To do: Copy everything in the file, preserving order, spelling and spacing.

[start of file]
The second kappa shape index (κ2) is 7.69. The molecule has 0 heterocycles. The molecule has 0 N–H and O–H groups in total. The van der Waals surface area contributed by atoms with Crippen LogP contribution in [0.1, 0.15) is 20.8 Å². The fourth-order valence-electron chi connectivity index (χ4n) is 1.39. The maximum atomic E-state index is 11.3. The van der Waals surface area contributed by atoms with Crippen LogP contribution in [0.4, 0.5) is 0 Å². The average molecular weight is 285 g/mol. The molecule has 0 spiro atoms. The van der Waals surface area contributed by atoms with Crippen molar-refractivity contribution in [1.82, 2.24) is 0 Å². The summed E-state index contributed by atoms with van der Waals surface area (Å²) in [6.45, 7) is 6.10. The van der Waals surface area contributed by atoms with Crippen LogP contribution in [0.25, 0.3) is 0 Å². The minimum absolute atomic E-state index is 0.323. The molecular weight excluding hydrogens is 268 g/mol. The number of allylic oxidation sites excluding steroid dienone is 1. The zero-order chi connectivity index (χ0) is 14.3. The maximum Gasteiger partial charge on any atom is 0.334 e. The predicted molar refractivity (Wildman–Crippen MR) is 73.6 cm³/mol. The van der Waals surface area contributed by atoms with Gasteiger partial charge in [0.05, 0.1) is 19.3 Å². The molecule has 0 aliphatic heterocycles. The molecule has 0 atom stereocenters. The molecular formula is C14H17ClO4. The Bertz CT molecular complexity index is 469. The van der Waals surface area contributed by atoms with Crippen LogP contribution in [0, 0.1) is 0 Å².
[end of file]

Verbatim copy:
The second kappa shape index (κ2) is 7.69. The molecule has 0 heterocycles. The molecule has 0 N–H and O–H groups in total. The van der Waals surface area contributed by atoms with Crippen LogP contribution in [0.1, 0.15) is 20.8 Å². The fourth-order valence-electron chi connectivity index (χ4n) is 1.39. The maximum atomic E-state index is 11.3. The van der Waals surface area contributed by atoms with Crippen LogP contribution in [0.4, 0.5) is 0 Å². The average molecular weight is 285 g/mol. The molecule has 0 spiro atoms. The van der Waals surface area contributed by atoms with Crippen molar-refractivity contribution in [1.82, 2.24) is 0 Å². The summed E-state index contributed by atoms with van der Waals surface area (Å²) in [6.45, 7) is 6.10. The van der Waals surface area contributed by atoms with Crippen LogP contribution in [0.25, 0.3) is 0 Å². The minimum absolute atomic E-state index is 0.323. The molecular weight excluding hydrogens is 268 g/mol. The number of allylic oxidation sites excluding steroid dienone is 1. The zero-order chi connectivity index (χ0) is 14.3. The maximum Gasteiger partial charge on any atom is 0.334 e. The predicted molar refractivity (Wildman–Crippen MR) is 73.6 cm³/mol. The van der Waals surface area contributed by atoms with Gasteiger partial charge in [0.05, 0.1) is 19.3 Å². The molecule has 0 aliphatic heterocycles. The molecule has 0 atom stereocenters. The molecular formula is C14H17ClO4. The Bertz CT molecular complexity index is 469. The van der Waals surface area contributed by atoms with Crippen LogP contribution in [0, 0.1) is 0 Å².